Just look around and it will probably come as no surprise that activity/fitness trackers are hot. Wherever you go, you see someone with a device strapped to their wrist, clipped to their belt, or stashed in a pocket. Every step, heartbeat, and calorie burned is captured, tracked, and analyzed.
As a matter of fact, the American College of Sports Medicine (ACSM) recently released the results of its annual survey of health and fitness trends and named wearable technology as the hottest fitness trend for 2017. Recent studies support the skyward trend of activity trackers and other wearable devices, with sales increasing an estimated 29% between 2015 and 2016, from 78.1 million to 102 million units sold.
Even with the impressive growth in sales, activity tracker manufacturers have neglected a significant market segment – wheelchair users. Up until recently, there were no activity trackers on the market that accommodated the needs of wheelchair users. Traditionally, activity trackers use algorithms that measure two major components of a taking a step – arm swing and heel strike. Obviously, there is no heel strike involved in pushing a wheelchair, so the traditional algorithms fail for wheelchair users. In order to accurately measure activity for wheelchair users, manufacturers have to redesign the way that the tracker looks at movement. Fortunately, a few companies have taken on this challenge and, finally, activity trackers for wheelchair users are beginning to emerging on the market.
The First: The Apple Watch
As a leader in accessible technology, Apple was the first major player in the wearable device market to release a that accurately track activity for wheelchair users. The release of watchOS 3.0 in September 2016, gave wheelchair users the first opportunity to take advantage of the benefits of activity tracking technology. In addition to a number of new and improved accessibility options for individuals with vision impairments, hearing impairments, and motor skill impairments, Apple updated its Activity and Workout apps to be inclusive of wheelchair users.
Here is an overview of each app and some of the features designed specifically for wheelchair users.
The Activity app is designed to measure overall activity throughout the day. It allows the user to set daily activity goals and share data with friends. The app provides progress updates and coaching along the way and awards an achievement badge when a goal is reached.
Activity app now includes the following features for wheelchair users:
- Wheelchair users can change the series of three rings displayed in the daily activity snapshot from Stand, Exercise, and Move to Roll, Exercise, and Move.
- The Roll goal replaces the Stand goal for wheelchair users. Users can set an automatic “time to roll” notification to alert them every hour and remind them to user to stretch and/or roll for one minute.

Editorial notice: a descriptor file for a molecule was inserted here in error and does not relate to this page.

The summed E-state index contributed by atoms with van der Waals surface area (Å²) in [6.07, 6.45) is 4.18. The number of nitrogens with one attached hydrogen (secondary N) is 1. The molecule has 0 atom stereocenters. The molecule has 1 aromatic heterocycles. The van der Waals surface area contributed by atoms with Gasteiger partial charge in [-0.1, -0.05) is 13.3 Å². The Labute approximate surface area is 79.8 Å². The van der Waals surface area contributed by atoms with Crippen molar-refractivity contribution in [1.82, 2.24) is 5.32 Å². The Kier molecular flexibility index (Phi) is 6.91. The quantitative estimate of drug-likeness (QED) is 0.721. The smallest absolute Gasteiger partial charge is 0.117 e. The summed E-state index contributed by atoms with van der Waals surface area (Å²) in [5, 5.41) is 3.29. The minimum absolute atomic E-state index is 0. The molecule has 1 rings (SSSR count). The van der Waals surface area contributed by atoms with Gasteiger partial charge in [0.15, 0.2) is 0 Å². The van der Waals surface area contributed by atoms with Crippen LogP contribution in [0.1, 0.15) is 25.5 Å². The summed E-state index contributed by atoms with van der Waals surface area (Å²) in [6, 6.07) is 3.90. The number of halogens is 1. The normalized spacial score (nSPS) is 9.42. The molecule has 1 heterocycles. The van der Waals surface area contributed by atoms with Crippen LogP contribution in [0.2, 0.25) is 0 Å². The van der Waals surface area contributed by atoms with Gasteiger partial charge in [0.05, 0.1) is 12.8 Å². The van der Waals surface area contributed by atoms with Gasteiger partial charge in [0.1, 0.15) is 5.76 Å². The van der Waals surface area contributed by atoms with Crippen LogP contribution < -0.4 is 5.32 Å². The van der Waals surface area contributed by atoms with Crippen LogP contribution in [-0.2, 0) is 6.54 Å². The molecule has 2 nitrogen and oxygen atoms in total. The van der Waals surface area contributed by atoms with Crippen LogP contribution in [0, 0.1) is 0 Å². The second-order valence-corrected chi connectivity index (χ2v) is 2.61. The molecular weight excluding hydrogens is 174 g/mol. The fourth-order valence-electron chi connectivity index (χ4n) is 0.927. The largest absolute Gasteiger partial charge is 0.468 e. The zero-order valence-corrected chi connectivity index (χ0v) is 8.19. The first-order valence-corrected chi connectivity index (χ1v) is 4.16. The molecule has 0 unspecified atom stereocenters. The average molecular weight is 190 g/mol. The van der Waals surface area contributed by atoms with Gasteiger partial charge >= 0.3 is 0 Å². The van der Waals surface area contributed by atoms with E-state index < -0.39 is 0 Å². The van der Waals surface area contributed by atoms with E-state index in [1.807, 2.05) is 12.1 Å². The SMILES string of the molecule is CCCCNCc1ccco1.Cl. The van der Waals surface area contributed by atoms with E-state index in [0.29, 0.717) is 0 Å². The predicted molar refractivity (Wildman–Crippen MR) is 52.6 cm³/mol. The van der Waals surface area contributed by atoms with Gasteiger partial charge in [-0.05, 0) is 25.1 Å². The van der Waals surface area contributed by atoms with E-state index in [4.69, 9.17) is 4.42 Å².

- Wheelchair users can track distance, speed and calories burned when wheeling, since the app measures pushes rather than steps. To increase the accuracy for wheelchair users, the formulas used to calculate each takes into consideration factors such as the rolling surface (soft vs. hard), incline/decline, and the height of the wheelchair seat and wheels.
The Workout app is designed to give feedback during a specific workout. Users can set workout goals time, distance, or calories. During the workout, the app provides progress updates and notifies the user when the goal is reached.
The app provides two wheelchair-specific workouts for outdoor pushing – Outdoor Wheelchair Walk Pace (for workouts done at or about a running speed) and Outdoor Wheelchair Run Pace (for workouts done at or about a running speed). Each workout measures time, pace, distance, calories, and heart rate.
The Future: Accenture Freewheel
Freewheel, a prototype designed and developed by Accenture Interactive’s Chaotic Moon Studios, shows promise as another viable contender in the activity tracker market for wheelchair users. The prototype and associated app recently won the Grand Prix at the at 10th anniversary Dadi Awards (The Drum Awards for the Digital Industries).
The idea for Freewheel was hatched by Tyler Hively, a Chaotic Moon content strategist and wheelchair user. Faced with a lack of viable activity trackers for wheelchair users, Hively pitched his idea to management and the project was launched.
Freewheel takes a different approach to wearable technology for wheelchair users. Unlike the Apple Watch, Freewheel isn’t worn on the user’s body. Instead, the device attaches directly to the user’s wheelchair. Freewheel measures speed, acceleration, distance, altitude, incline and decline using Hall effect sensors, a barometer, a gyroscope and an accelerometer. The device then transmits the data to the user’s phone, smartwatch, or another device via Bluetooth.
Freewheel is currently in the development stages and does not have a release date set. Hopefully this exciting new product will be on the market soon, providing wheelchair users with another option for easy, accurate activity tracking.
To learn more about Freewheel, view the project video here.
The Vision: Fitness Tracking for All
While it is encouraging to see companies like Apple and Accenture developing fitness tracking devices for wheelchair users, there is still a lot of room for growth. The Apple Watch accounted for just 20% of the market share of wearable sales in 2015. That means that the other 80% of products on market, including the industry-leading FitBit, are not usable by wheelchair users. It is time that all companies begin to see that designing fitness trackers that are usable by all not only serves the needs of the disability community but is also good business.
Are you a wheelchair user that uses an Apple watch or other fitness tracking device? We would love to hear from you! Share your experiences with our community in the Comments section below.